Halifax conducted its first study into the feasibility of expanding its central library in 1987 with Duffus Romans KundzinsRounsfell Ltd’s: A Site Analysis Study. Following this, Beckman and Associates completed The Halifax City Regional Library Space and Services: Needs Assessment Study (1994).

Following amalgamation, and the formation of the Halifax Regional Municipality, the Halifax Public Library staff prepared its own report: Towards a New Central Library. More reports followed: A.J Diamond and Schmidt (1996); EDM with Urban Strategies Inc (2006); HOK (2008).

It is worth noting that the time between first glance (1987) and finished construction was 27 years, although it wasn’t really until 2006, when Halifax’s 25-year regional growth strategy was adopted by council, that the idea gained serious traction.

So, what happened in 2006? The city engaged in a series of intense public consultations and urban design studies known as Halifax by Design. Led by a volunteer Urban Design Task Force, Halifax by Design was an effort to first describe, and then implement, a qualitative approach to urban design. Simply put, they started to look at how they wanted development to look and feel given a specific context.

The fruit of their labour was the Downtown Halifax Municipal Planning Strategy which introduced streamlined approval processes for smaller projects; clear expectations of public engagement for larger projects; and a professional design review panel tasked with ensuring that substantial new developments were being done in a manner appropriate and consistent with stated goals.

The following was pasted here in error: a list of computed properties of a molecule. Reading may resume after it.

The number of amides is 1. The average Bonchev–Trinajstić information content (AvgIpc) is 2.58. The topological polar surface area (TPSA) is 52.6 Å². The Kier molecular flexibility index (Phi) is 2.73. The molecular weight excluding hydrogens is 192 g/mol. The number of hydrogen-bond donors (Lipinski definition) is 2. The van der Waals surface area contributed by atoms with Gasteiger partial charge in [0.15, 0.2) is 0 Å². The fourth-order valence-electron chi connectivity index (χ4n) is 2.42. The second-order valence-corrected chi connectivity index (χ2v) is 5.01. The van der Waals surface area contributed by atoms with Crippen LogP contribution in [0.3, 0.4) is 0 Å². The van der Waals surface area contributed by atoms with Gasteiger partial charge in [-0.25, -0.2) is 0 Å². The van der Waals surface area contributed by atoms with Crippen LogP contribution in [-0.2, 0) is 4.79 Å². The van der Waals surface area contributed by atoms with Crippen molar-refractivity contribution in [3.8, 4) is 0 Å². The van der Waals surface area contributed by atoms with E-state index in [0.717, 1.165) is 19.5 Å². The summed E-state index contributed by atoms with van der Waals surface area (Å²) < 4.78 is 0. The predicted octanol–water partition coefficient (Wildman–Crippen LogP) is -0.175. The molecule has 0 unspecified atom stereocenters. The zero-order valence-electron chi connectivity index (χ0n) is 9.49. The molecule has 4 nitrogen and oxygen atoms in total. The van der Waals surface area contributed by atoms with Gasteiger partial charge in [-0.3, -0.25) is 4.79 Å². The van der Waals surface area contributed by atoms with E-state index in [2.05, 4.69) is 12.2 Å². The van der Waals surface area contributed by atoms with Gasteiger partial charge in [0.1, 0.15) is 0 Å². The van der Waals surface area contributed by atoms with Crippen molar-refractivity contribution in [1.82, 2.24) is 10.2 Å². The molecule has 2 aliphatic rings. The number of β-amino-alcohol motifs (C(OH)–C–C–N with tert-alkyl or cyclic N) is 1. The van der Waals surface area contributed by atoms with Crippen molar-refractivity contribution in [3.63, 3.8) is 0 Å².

Over time, the idea of a central public library came to be viewed as both a showcase for Halifax’s new urban design strategy as well as a demonstration of the city’s commitment to a new way of realizing such projects.

The success of the Halifax Central Library is well documented. It has received many awards for design and engineering and took in an estimated 1.9 million visitors in its first year; 272,000 in its first 7 weeks. Canadian Architect referred to it as “the most significant public building completed in the Nova Scotia capital region in over a generation, and a new cultural hub for the region.”

As an example of the city’s revamped approach to major civic projects, it was equally well received. Well attended and dynamic public engagement events characterized the programming and design stages and it was generally seen as a template project for future major building projects and a feather in the cap of the new approval process.

Here in St. John’s we are at a similar turning point with respect to both municipal planning and our commitment to libraries. Our current Draft Municipal Plan hasn’t seen the light of day since 2014 and is, frankly, vague to the point of irrelevance.

Additional work is needed; real, implementable, urban design strategies are required. By starting to examine the feasibility of a new central library, the city could bring focus and public interest to the process of redefining our own approach to public engagement and context specific urban design.